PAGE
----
Windows Frustration

I’m in the process of restoring a Dell Inspiron 6000 laptop that is the property of my in-laws. For the record, it was my wife’s computer before we bought her a used MacBook. Ultimately, I’m not upset or frustrated at the computer itself, because the hard drive in the unit gave out–something that is going to be increasingly rare issue as we move to SSD drives, which have no moving parts. A failed hard drive on a six year old computer is understandable.

Additionally, my in-laws were using the computer primarily as a web browser, so there wasn’t any valuable information lost and there isn’t a huge list of applications to reinstall (Actually, AVG Anti-Virus Free, Firefox, Thunderbird, and VLC represent the entire installation suite).

Updating the various drivers could have been easier, but that is Dell’s issue. I am thankful that they keep the driver database online–but there should be an easy way to download and install all driver updates in one step.

The frustration with Windows comes in the actual installation of the operating system itself. Windows requires confirmation before, during, and after the installation of nearly every component. After the OS is installed (XP, in this case), you then have to suffer the downloading and installation of nearly 100 windows patches…some requiring confirmation. As a result, even with “auto update,” you can’t just “set it and forget it.” In the end, a simple restoration of the OS requires nearly a day of clicking, waiting, and so on. This is one of those things that makes using Apple products such a joy. Apple bundles all the updates in major service updates, meaning that if you ever have to install the OS again, you can download one file after installing the core OS which includes all of the updates to that point. And when you install the updates, you agree at the front end of the process and everything else is automated, unless a restart is required.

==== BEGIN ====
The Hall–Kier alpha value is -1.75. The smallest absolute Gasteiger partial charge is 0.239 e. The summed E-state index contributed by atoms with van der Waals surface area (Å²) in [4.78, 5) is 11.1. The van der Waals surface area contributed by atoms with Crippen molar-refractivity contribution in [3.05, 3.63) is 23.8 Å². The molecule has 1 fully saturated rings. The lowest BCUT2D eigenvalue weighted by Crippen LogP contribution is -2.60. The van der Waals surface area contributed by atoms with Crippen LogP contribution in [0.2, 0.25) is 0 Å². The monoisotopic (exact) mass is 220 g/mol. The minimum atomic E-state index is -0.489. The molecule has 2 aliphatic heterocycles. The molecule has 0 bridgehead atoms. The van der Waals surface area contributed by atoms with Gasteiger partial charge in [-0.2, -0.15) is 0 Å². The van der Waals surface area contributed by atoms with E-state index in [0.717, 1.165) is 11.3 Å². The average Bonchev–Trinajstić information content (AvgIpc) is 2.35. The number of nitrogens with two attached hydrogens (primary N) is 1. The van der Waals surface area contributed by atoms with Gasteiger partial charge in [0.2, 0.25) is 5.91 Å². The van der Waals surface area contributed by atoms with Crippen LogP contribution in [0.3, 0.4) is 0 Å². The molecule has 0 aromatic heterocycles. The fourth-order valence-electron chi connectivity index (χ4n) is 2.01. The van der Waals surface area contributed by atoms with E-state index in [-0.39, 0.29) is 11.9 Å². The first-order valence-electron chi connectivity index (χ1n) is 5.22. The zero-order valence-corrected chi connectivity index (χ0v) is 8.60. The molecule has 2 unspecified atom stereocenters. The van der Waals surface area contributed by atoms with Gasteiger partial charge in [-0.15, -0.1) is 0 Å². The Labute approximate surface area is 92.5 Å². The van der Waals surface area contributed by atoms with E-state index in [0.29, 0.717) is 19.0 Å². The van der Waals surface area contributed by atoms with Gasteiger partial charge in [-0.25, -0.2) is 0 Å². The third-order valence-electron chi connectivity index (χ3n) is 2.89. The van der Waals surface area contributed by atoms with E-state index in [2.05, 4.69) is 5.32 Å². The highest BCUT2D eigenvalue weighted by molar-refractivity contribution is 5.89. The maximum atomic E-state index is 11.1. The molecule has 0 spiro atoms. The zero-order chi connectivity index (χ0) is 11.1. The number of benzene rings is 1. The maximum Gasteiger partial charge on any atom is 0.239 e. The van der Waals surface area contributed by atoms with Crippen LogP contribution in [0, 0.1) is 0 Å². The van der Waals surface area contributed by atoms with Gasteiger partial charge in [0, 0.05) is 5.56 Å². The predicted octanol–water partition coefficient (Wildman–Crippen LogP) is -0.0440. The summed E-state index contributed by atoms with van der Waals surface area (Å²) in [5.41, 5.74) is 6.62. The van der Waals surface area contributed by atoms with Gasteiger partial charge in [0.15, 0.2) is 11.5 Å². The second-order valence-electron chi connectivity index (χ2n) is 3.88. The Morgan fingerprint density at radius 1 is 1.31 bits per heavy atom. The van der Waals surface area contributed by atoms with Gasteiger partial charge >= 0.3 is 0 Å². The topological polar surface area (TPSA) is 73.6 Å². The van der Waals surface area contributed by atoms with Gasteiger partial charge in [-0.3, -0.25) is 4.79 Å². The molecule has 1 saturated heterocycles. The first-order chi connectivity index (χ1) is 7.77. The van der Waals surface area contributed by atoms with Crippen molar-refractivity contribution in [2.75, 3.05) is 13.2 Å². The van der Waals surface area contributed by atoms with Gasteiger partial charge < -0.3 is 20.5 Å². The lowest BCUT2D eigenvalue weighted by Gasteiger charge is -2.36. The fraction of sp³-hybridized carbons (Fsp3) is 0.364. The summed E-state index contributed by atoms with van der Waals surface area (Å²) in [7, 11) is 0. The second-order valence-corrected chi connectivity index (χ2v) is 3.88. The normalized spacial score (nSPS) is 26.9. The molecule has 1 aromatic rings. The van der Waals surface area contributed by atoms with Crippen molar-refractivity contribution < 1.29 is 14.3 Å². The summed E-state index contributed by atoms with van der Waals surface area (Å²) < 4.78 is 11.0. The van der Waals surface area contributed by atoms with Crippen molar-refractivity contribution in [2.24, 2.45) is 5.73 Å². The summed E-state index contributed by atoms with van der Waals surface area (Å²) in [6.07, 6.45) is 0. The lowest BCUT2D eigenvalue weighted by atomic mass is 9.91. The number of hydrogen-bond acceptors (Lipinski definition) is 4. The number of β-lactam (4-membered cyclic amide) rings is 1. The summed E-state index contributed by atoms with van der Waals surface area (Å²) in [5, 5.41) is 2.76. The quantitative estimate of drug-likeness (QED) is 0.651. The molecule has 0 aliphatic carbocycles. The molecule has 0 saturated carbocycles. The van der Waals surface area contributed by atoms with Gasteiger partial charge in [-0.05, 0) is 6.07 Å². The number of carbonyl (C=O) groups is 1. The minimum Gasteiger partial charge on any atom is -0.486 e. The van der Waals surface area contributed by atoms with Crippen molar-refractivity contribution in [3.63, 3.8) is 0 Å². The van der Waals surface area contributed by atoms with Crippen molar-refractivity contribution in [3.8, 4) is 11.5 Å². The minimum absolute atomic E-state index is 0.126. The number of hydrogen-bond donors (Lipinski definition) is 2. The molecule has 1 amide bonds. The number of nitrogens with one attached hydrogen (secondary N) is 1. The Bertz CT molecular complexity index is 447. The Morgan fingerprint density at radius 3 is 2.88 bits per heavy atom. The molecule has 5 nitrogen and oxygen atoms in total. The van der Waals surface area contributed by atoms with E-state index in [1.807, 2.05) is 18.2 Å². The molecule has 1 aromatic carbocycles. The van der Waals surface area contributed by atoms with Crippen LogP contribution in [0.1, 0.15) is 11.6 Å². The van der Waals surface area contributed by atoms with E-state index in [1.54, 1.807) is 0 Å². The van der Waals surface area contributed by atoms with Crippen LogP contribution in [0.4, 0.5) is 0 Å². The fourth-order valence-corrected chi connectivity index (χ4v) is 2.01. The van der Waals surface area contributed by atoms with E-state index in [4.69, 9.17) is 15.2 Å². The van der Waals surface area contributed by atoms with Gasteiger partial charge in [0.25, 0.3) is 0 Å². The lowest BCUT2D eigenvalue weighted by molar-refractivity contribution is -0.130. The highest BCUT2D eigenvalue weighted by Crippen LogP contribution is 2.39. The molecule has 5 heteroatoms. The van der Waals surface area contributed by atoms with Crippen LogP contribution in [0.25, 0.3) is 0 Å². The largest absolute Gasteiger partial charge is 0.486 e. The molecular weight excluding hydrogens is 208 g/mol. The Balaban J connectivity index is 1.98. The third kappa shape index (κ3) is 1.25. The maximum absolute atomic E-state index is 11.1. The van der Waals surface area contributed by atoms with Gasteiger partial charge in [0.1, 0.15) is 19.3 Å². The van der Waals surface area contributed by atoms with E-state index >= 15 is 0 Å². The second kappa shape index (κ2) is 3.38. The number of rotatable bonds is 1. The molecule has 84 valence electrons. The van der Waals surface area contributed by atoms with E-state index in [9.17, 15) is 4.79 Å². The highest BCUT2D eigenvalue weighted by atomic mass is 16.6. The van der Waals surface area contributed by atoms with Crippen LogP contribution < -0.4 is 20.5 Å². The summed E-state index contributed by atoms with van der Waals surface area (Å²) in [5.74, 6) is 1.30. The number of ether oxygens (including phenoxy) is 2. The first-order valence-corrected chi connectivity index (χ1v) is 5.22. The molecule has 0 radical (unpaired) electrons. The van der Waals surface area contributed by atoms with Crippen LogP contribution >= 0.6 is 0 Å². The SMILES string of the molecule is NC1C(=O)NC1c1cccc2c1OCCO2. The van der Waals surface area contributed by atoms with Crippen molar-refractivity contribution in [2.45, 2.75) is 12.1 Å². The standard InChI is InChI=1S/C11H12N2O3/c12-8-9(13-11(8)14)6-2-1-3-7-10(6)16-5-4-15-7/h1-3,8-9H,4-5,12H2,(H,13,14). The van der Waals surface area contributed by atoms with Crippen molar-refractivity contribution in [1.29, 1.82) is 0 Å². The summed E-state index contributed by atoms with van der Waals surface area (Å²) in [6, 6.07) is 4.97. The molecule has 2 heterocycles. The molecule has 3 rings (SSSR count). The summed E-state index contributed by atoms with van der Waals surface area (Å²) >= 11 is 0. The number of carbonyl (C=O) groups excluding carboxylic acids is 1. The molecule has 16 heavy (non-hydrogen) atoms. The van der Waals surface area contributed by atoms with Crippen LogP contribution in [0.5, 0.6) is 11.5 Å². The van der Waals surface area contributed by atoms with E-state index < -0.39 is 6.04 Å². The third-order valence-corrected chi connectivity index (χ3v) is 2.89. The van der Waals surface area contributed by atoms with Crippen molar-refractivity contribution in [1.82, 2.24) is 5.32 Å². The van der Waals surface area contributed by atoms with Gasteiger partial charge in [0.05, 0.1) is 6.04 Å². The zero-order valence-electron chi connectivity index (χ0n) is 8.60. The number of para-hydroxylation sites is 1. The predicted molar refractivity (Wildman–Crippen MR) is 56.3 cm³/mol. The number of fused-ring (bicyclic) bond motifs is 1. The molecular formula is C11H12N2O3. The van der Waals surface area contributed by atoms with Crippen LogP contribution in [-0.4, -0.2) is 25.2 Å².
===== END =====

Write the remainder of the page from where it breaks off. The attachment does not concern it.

I started the installation last night around 6pm. The process stopped in the middle of the night, waiting for me to click a button. It is now 9:45, and just now XP service pack 3 is installing on the laptop, and I bet there will be additional updates after SP3 is up and running.

Although I work on Microsoft PCs (our school is Microsoft-only), we no longer have any Windows products in our home. My Dad continues to support Microsoft PCs of all varieties (he even sees pre-XP units now Md then) including Windows 7. He says that the OS installation/update process is still as frustrating as it has ever been. Sometimes it has to be okay for a company to copy another company…an easier, less frustrating process for Microsoft OS installation mimicking Apple’s would be a welcome change for people that service Windows PCs.


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